“When you’re talking about blues, you’re talking
about storytelling. … You have to bring something to the table.
You have to have a story to tell.”
13 years ago tonight, Lester Butler and his gang took the stage at the Bar Deluxe in Hollywood to celebrate the release of the album “13 featuring Lester Butler.” [*]
Fans of The Red Devils’ “King King” were in for a surprise with this new disc: While “King King” was raw, buzzy and live, “13” was sharp and edgy. “King King” was a tight ensemble record; “13” sounded like a blues band riot. “King King” relied on classic blues shuffles; “13” pushed the envelope into punk, rock, boogie, R&B and jam. “King King” celebrated women, cars and booze; “13” was a junkie travelogue, documenting the seedy side of life as seen by Butler in the five years since The Red Devils’ triumphs.
For all their differences, “13” and “King King” still go hand-in-hand; if you love one, you probably love the other.
But 13 was a mission statement by Butler, with one foot firmly in blues and the other somewhere in space. Distribution on the small independent blues and roots label Hightone seemingly gave Butler carte blanche to follow his muse (check out the psychedelic cyber-tarot nightmare album cover and confusing labeling for proof).
The album he crafted is filled with tales of chaos, desperation and regret, the music stripped raw in the studio — simple, pounding drums; barrelhouse piano; snaky, funky guitar; and Butler’s vocals in front, the singer damn near ingesting the mic and screaming in your ear.
Beginning with “So Low Down,” all jumpy and tense, 13 the band (usually Alex Schultz on guitar, Andy Kaulkin on piano, drummer Stephen Hodges, James Moore on bass and Smokey Hormel on guitar) makes the case for a visionary type of modern blues. One chord stomps, dramatic stops and dangerous solos, all played with a level of commitment and teamwork worthy of a daredevil circus family.
Even the slow blues are pulled from cliche. On the standout “Pray For Me,” the band stays in front of the beat, bringing needed tension and drive to the simple blues song; the groove pays off on a magnificent bridge, the band pounding out a mid-section that will have most listeners jumping from their seats.
Throughout the record, Butler nods musically to his mentors, most explicitly Howlin’ Wolf. Butler’s grimy stop-time number “HNC” cribs its groove from Wolf’s “Who Will Be Next,” while “Smoke Stack Lightning” uses Wolf’s similarly named favorite as a jumping point for a car-crashing, bottle-smashing story of addiction. Boogies by Elmore James (“So Mean to Me”) and Dr. Ross (“Boogie Disease”) cement Butler’s blues cred, the lack of bass guitar making them two of the leanest/meanest cuts on the record.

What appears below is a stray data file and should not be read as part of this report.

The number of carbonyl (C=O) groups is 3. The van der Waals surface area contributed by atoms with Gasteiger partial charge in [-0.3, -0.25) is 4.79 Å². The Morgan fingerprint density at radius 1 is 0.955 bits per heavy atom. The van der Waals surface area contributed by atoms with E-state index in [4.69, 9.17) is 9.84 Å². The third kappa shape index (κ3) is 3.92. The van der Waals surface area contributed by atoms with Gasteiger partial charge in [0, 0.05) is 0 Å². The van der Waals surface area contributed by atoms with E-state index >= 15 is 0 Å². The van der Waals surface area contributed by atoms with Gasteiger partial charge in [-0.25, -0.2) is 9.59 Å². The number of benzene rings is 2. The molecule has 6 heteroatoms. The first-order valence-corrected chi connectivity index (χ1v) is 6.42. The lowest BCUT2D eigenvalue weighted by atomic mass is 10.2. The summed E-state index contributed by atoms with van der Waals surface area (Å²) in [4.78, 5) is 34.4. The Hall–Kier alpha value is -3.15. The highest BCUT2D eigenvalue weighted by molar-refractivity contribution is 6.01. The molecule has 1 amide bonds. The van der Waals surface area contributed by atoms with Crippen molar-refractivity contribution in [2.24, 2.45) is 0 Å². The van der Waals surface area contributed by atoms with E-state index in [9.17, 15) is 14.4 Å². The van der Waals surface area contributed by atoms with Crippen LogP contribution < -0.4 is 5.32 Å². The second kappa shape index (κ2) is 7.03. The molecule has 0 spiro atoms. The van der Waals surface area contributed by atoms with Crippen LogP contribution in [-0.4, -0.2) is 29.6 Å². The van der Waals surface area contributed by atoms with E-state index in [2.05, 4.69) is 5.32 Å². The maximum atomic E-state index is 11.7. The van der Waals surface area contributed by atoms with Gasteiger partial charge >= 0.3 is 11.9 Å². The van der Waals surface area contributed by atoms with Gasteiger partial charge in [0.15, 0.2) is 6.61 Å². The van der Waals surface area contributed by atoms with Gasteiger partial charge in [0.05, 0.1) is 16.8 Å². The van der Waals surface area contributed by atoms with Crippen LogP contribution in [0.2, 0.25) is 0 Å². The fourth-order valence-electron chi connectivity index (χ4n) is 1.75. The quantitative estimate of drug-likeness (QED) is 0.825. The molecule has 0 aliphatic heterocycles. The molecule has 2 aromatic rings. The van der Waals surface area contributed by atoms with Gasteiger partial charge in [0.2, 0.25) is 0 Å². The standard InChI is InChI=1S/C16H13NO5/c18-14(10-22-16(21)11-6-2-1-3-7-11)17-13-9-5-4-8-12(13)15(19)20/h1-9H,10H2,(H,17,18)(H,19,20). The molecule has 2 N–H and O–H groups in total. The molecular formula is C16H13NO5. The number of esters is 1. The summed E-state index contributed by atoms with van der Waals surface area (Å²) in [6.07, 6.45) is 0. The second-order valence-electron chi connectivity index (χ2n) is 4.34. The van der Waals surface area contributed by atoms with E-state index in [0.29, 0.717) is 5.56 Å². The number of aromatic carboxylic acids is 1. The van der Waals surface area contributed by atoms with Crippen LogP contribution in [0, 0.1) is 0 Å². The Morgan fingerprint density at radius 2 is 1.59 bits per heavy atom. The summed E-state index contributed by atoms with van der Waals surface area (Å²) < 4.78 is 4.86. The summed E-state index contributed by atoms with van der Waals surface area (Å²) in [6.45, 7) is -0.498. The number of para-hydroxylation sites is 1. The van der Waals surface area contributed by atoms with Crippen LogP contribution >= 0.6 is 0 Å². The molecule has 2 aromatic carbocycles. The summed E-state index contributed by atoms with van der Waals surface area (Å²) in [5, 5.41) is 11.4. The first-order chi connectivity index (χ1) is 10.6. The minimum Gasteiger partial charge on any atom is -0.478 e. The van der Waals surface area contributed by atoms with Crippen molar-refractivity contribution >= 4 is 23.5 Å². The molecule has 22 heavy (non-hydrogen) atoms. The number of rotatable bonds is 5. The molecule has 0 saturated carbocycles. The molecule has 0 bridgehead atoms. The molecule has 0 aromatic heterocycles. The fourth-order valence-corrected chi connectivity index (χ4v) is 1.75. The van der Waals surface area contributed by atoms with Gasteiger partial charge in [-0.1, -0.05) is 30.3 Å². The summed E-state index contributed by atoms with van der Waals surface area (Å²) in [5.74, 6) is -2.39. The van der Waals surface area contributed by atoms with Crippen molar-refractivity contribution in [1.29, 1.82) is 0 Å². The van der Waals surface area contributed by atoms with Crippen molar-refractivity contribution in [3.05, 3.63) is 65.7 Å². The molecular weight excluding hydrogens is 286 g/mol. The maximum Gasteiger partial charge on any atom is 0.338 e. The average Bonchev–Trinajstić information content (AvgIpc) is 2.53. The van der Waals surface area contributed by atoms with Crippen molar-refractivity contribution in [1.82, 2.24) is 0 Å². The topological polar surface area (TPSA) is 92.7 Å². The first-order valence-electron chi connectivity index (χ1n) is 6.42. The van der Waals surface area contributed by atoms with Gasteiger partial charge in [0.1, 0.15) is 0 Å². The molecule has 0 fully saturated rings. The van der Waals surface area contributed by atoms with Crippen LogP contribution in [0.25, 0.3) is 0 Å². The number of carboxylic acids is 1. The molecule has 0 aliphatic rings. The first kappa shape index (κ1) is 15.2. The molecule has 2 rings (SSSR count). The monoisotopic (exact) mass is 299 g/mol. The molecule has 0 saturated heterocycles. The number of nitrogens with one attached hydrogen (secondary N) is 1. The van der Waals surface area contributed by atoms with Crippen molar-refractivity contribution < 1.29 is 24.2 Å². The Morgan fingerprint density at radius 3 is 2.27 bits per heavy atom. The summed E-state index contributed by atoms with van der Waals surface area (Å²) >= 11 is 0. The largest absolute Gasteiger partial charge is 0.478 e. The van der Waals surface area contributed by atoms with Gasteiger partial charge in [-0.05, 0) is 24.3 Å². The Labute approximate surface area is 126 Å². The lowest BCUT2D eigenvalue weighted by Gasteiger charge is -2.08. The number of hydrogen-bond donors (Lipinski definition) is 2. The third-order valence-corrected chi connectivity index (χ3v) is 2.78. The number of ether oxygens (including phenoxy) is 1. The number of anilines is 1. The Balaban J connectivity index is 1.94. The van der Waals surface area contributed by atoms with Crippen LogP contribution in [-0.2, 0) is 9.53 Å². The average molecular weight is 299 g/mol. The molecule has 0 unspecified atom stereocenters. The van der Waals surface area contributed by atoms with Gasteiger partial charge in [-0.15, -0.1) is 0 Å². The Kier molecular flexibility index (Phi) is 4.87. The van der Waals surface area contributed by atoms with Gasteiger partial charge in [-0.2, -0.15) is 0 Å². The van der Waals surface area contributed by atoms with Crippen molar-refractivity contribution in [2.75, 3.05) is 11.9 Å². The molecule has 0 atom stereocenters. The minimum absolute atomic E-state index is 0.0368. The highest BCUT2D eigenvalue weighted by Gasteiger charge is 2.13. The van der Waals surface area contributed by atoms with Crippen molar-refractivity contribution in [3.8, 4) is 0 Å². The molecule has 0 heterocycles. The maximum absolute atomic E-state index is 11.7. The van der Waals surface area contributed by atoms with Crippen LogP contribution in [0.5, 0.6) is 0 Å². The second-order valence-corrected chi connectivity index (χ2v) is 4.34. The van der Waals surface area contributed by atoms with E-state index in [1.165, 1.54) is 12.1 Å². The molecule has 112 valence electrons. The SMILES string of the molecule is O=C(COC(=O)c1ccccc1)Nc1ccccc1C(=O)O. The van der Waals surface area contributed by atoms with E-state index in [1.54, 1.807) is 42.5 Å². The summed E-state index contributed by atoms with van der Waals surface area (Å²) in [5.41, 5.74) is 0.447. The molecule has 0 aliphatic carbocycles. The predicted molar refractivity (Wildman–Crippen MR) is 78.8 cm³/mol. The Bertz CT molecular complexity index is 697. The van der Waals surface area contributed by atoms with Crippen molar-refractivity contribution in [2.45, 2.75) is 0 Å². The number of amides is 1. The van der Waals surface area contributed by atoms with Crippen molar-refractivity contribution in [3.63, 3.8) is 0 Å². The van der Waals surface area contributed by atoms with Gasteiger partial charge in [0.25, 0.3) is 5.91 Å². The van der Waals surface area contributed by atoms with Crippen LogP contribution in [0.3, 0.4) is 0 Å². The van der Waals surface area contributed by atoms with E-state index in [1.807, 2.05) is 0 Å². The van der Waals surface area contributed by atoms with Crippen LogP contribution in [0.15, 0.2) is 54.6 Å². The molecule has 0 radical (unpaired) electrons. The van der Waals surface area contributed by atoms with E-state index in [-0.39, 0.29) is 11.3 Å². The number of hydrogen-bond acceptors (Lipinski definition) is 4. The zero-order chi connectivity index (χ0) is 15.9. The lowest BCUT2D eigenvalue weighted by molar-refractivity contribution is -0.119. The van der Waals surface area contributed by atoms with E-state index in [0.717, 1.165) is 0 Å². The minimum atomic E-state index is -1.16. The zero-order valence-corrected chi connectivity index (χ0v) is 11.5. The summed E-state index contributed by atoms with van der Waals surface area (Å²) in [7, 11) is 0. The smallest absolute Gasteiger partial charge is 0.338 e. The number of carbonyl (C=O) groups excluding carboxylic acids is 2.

If Butler built a little insurance with blues fans on the shuffles, he cashed it in on the experiments, especially the manic and violent “Plague of Madness.” Taking its groove from Screamin’ Jay Hawkins’ “Frenzy” (did Lester pick this up from idol James Harman’s version on “Thank You Baby”?), the song is so demented you imagine Butler piecing the lyrics together like letter scraps on a ransom note. The insistent groove, straight out of a silent movie cops-and-robbers soundtrack, could have been the Joker’s theme song in “The Dark Knight,” Butler bragging that he’s “into homicide … you better watch your back!,” cackling about killing your family and drinking your blood.
It’s safe to say there’s never been a song like it on a blues album before or since.
The disc ends with the one of the most covered tunes in the blues, “Baby Please Don’t Go,” here given new life as a freight-train boogie that builds and builds and builds until the wah-wah guitars and Butler’s harp have merged into a singular sound, egged on by Hodges’ pounding turnarounds. The band does the impossible — turning the moldy standard into a wide open tour de force worthy of closing out this ambitious, forward-thinking record.
That the record still sounds so fresh today is testament to the players and their vision. It helps that Butler’s West Coast blues-rock style hasn’t really been co-opted and watered down by other bands; instead, around this same time, the Fat Possum Mississippi blues sound became the preferred dangerous folk music for the alt-rock set.
“13” was a time of transition for Butler, and it made a promise that he wouldn’t live long enough to keep. The record gave the harpist a much lower profile than he had had a few years earlier. But Butler and crew seized the opportunity and crafted a second act that cemented their legacy in a very short span of time.
* NOTE: While music.aol.com earlier noted that “13” was released on March 18, 1997, that link has since been removed from their site, and we have no verification of an exact release date for “13 featuring Lester Butler.” If anyone has information about that release date, or any other “13” tour dates or info, please let us know.